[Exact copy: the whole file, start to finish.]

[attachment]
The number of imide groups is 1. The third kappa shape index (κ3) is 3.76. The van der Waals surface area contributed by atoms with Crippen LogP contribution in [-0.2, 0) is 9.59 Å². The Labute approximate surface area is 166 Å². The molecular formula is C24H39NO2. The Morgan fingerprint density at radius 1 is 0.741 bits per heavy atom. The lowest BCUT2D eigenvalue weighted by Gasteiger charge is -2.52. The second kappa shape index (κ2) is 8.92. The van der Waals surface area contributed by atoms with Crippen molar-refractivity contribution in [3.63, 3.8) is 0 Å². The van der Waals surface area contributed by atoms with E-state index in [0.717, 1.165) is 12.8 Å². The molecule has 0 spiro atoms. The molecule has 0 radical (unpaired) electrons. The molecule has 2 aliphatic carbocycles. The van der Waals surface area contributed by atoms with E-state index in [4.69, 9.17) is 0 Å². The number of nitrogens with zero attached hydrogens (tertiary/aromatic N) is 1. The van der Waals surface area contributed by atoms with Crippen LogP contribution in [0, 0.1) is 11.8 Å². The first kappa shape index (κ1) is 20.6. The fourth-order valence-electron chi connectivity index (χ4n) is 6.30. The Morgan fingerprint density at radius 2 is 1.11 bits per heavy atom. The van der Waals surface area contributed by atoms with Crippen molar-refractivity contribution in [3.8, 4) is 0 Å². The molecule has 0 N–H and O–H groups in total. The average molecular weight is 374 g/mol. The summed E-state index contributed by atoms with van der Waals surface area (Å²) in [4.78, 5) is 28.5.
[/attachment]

The number of imide groups is 1. The third kappa shape index (κ3) is 3.76. The van der Waals surface area contributed by atoms with Crippen LogP contribution in [-0.2, 0) is 9.59 Å². The Labute approximate surface area is 166 Å². The molecular formula is C24H39NO2. The Morgan fingerprint density at radius 1 is 0.741 bits per heavy atom. The lowest BCUT2D eigenvalue weighted by Gasteiger charge is -2.52. The second kappa shape index (κ2) is 8.92. The van der Waals surface area contributed by atoms with Crippen molar-refractivity contribution in [3.63, 3.8) is 0 Å². The van der Waals surface area contributed by atoms with E-state index in [0.717, 1.165) is 12.8 Å². The molecule has 0 spiro atoms. The molecule has 0 radical (unpaired) electrons. The molecule has 2 aliphatic carbocycles. The van der Waals surface area contributed by atoms with E-state index in [4.69, 9.17) is 0 Å². The number of nitrogens with zero attached hydrogens (tertiary/aromatic N) is 1. The van der Waals surface area contributed by atoms with Crippen LogP contribution in [0, 0.1) is 11.8 Å². The first kappa shape index (κ1) is 20.6. The fourth-order valence-electron chi connectivity index (χ4n) is 6.30. The Morgan fingerprint density at radius 2 is 1.11 bits per heavy atom. The van der Waals surface area contributed by atoms with Crippen molar-refractivity contribution in [3.8, 4) is 0 Å². The molecule has 0 N–H and O–H groups in total. The average molecular weight is 374 g/mol. The summed E-state index contributed by atoms with van der Waals surface area (Å²) in [4.78, 5) is 28.5.